Alexander Kantorovich, PharmD, BCPS
Alexander Kantorovich, PharmD, BCPS, is a Clinical Associate Professor of Pharmacy Practice at Chicago State University College of Pharmacy and Clinical Pharmacy Specialist at Advocate Christ Medical Center in Oak Lawn, Illinois. Dr. Kantorovich earned his Associate of Science degree with an emphasis in chemistry from William Rainey Harper College and received his Doctor of Pharmacy degree from the University of Illinois at Chicago College of Pharmacy. He went on to complete a 2-year pharmacotherapy residency with an emphasis in cardiology and critical care at the Cleveland Clinic and is board certified in pharmacotherapy. His research interests center around cardiovascular pharmacotherapy, anticoagulation, and anticoagulation reversal.
While antibiotics are the mainstay for treatment, the role of corticosteroids for adjunctive treatment of CAP has long remained controversial. The 2007 IDSA/ATS Guidelines on the management of CAP briefly mention that there may be some benefit to the use of corticosteroid therapy in patients with severe CAP who are not in shock, but refrain from making a clear recommendation of their use due to a lack of strong evidence.1 Severe CAP is defined as CAP requiring supportive measures in an intensive care unit (ICU).3 Corticosteroids are well known to be the cause of a variety of potentially severe adverse effects that often prevents clinicians from utilizing them. However, corticosteroids may reduce the inflammatory response that occurs in CAP. Therefore, many clinicians remain curious about the role of corticosteroids in CAP compelling the emergence of new evidence.
A recent systematic review and meta-analysis evaluated the benefits and harms of adjunctive corticosteroids in CAP from 6 different trials.4 The review found no difference in the rate of mortality at 30 days in the corticosteroid group compared to placebo (5.0% vs 5.9%, p=0.24). Additionally, the time to clinical stability and hospital length of stay was reduced by one day in the corticosteroid group (p<0.001). However, the corticosteroid group did experience higher rates of hyperglycemia (22% vs. 12%; p<0.001) and rehospitalization (5.0% vs. 2.7%; p=0.04). Only studies which included severe CAP patients in the meta-analysis found significant benefit with steroid utilization, whereas, studies that evaluated non-severe patients did not.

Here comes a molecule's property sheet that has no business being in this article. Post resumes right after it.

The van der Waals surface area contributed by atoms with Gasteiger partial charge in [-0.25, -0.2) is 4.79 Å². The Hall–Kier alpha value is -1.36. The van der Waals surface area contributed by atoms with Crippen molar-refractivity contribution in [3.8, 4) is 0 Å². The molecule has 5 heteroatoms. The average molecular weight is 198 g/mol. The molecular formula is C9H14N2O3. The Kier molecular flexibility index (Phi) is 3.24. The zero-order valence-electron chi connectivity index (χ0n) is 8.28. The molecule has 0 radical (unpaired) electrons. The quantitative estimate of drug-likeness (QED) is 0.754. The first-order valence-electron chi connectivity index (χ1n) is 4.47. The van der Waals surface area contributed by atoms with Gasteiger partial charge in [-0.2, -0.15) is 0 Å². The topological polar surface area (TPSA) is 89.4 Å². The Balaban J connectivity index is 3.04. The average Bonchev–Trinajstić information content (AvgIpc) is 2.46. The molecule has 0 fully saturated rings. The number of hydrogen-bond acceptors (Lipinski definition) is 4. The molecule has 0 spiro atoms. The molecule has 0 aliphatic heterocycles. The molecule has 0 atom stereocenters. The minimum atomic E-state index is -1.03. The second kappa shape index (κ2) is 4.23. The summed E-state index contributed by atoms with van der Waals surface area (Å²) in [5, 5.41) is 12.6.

Furthermore, a different meta-analysis recently assessed the efficacy of adjunctive corticosteroid treatment in only severe CAP.5 This article reviewed 10 randomized controlled trials that enrolled patients with severe CAP. The results found that patients who received adjunctive corticosteroids did have a reduced hospital mortality rate (RR: 0.49; 95% CI: 0.29–0.85) in addition to a decreased hospital length of stay. There was no difference between the steroid and placebo groups on mechanical ventilation duration. These finding suggest that adding corticosteroids to the management of severe CAP may be beneficial to reduce mortality and hospital length of stay.
Another randomized controlled trial that is currently ongoing in Australia is evaluating alternative interventions in CAP therapy that have a high level of evidence, yet are poorly utilized in practice.6 Among these interventions is routine corticosteroid use. The trial is set to measure length of hospital stay as a primary outcome, in addition to mortality and readmission rates at 30 and 90 days as secondary outcomes. The investigators will also report any serious adverse events. The results of this trial are anticipated and may further drive new guidelines to incorporate adjunctive corticosteroids in the management of CAP.
With the increasing amount of evidence supporting a reduction in length of stay and mortality rates in severe CAP patients without shock, it is very likely that a new recommendation regarding the role of adjunct corticosteroids in CAP will be included in the updated version of the IDSA guideline, despite their adverse effects. This recommendation will likely focus only on ICU patients as general floor patients have not seen benefits in the currently available literature. The guideline is projected to be published in the summer of 2018.
Various steroids and doses have been utilized in the trials investigating the management of severe CAP patients without shock. There are no studies evaluating which steroid or dosing strategy is optimal in severe CAP. Clinicians have to weigh the evidence against the risk and benefit profiles of various steroids and doses to optimize the care of these patients. Larger randomized clinical trials would be welcome to shed light on optimal dosing strategies in this patient population.
This article was collaboratively written with Paulushi Patel, a fourth-year PharmD candidate at Chicago State University College of Pharmacy.
- Mandell L, Wunderink R, Anzueto A, et al. Infectious Diseases Society of America/American Thoracic Society Consensus Guidelines on the Management of Community-Acquired Pneumonia in Adults. Clin infect Dis. 2007; 44(2): S27-S72.
- Centers for Disease Control and Prevention. Leading causes of death. www.cdc.gov/nchs/fastats/leading-causes-of-death.htm. Published March 17, 2017. Accessed March 23, 2018.
- Morgan AJ, Glossop AJ. Severe community-acquired pneumonia. BJA Education. 2016; 16(5):167-72.
- Briel M, Spoorenberg S, Snijders D, et al. Corticosteroids in patients hospitalized with community-acquired pneumonia: systematic review and individual patient data metaanalysis. Clin Infect Dis. 2018; 66(3):346-54.
- Wei-Fang W, Qiang F, Guo-Jun H, et al. Efficacy of corticosteroid treatment for severe community-acquired pneumonia: a meta-analysis. Am J of Emerg Med. 2018; 36(2):179-84.
- Skinner EH, Lloyd M, Janus E, et al. The IMPROVE-GAP trial aiming to improve evidence-based management of community acquired pneumonia: study protocol for a stepped-wedged randomized controlled trial. Trials. 2018; 19(1): 88.